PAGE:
Along Kauai’s Napali Coast, a 24-kilometer length of water dotted with over kilometer-high sea cliffs, you’ll find some of Hawaii’s most spectacular landscapes. Book a boat tour, sunset sail, or sea cave rafting experience with Blue Dolphin Kauai for the best views of this natural marvel. Keep your camera handy! You can catch anything from flowing waterfalls and isolated beaches to the splashing spinner dolphins of Hawaii and the bopping green sea turtles of the Great Barrier Reef! With Safari Helicopters or Wings Over Kauai, you can take your photography to the next level by flying over the island in a tiny aircraft.
Mauna Kea, Island of Hawaii
Mauna Kea, the state’s highest point, may be found on the island of Hawaii. Because of its low humidity, clear skies, and lack of light pollution, this is the finest place on Earth to see the night sky with the biggest telescopes. It is booking a stargazing excursion with Mauna Kea Summit Adventures or Hawaii Forest & Trail.
At sunset, guests soar above the clouds for a breathtaking view of the sunset, followed by a stargazing session with unimpeded views of the night sky. Take pleasure in viewing all of the northern hemisphere stars and a substantial fraction of the southern-hemisphere stars at the same time. Dress warmly for the 4,200-meter altitude, as it can get chilly.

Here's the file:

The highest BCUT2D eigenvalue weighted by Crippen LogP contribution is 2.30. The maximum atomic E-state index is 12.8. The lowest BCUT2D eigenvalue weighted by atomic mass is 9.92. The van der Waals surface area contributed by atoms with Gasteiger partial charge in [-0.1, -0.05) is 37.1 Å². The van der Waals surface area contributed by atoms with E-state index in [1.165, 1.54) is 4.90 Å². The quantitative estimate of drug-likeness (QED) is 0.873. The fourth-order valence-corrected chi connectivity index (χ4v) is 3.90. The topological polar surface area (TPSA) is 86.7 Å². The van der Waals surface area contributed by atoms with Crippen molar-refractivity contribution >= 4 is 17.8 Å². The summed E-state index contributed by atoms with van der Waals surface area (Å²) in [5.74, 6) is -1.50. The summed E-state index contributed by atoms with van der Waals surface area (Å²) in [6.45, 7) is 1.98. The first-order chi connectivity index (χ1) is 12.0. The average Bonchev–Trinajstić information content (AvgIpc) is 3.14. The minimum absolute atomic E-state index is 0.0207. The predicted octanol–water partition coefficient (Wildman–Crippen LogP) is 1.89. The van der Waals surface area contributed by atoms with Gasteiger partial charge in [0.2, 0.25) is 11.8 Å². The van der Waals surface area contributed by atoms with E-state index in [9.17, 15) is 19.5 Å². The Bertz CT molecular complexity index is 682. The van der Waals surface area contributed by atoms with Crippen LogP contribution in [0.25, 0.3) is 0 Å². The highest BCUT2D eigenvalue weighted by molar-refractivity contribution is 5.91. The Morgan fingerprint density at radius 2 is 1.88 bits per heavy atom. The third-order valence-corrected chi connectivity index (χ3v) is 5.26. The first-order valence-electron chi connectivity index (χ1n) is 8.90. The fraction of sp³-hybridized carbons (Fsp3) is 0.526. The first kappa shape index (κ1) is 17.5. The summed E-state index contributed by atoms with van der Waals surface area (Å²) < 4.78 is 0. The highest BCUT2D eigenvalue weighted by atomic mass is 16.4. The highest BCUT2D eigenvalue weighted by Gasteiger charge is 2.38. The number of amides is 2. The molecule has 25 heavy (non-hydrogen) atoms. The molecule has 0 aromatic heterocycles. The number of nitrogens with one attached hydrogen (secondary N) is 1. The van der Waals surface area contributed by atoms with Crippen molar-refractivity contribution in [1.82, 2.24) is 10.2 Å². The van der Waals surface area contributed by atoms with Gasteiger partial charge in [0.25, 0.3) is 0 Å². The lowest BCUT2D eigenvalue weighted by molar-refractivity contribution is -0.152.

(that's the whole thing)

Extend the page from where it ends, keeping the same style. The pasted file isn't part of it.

Located on the Hawaiian island of Maui, Haleakala Volcano Crater is a popular tourist destination known for its spectacular dawn and sunset views (sunrise viewing reservations required). Winter in Hawaii may be chilly and sometimes snowy due to the island’s high elevation.
More than a million tourists flock to this part of Hawaii every year. There’s something eerie about the mountain environment, with dark and empty valleys blending with odd lava formations and silversword plants that appear like something out of a science fiction film. Take a downhill bike ride with Bike Maui or go hiking and camping in Haleakala National Park to get a sense of the surrounding nature and the people there.
One of Oahu’s two main mountain ranges, the Koolau Range, was formed by volcanic eruption and wind, and erosion throughout time. Nearly 60 kilometers of the Windward Coast of Oahu run parallel to the spectacular rock face of this region. Self-driving the Interstate H-3 Freeway or taking a Circle Island Tour that encompasses it are two of the simplest ways to enjoy this natural splendor.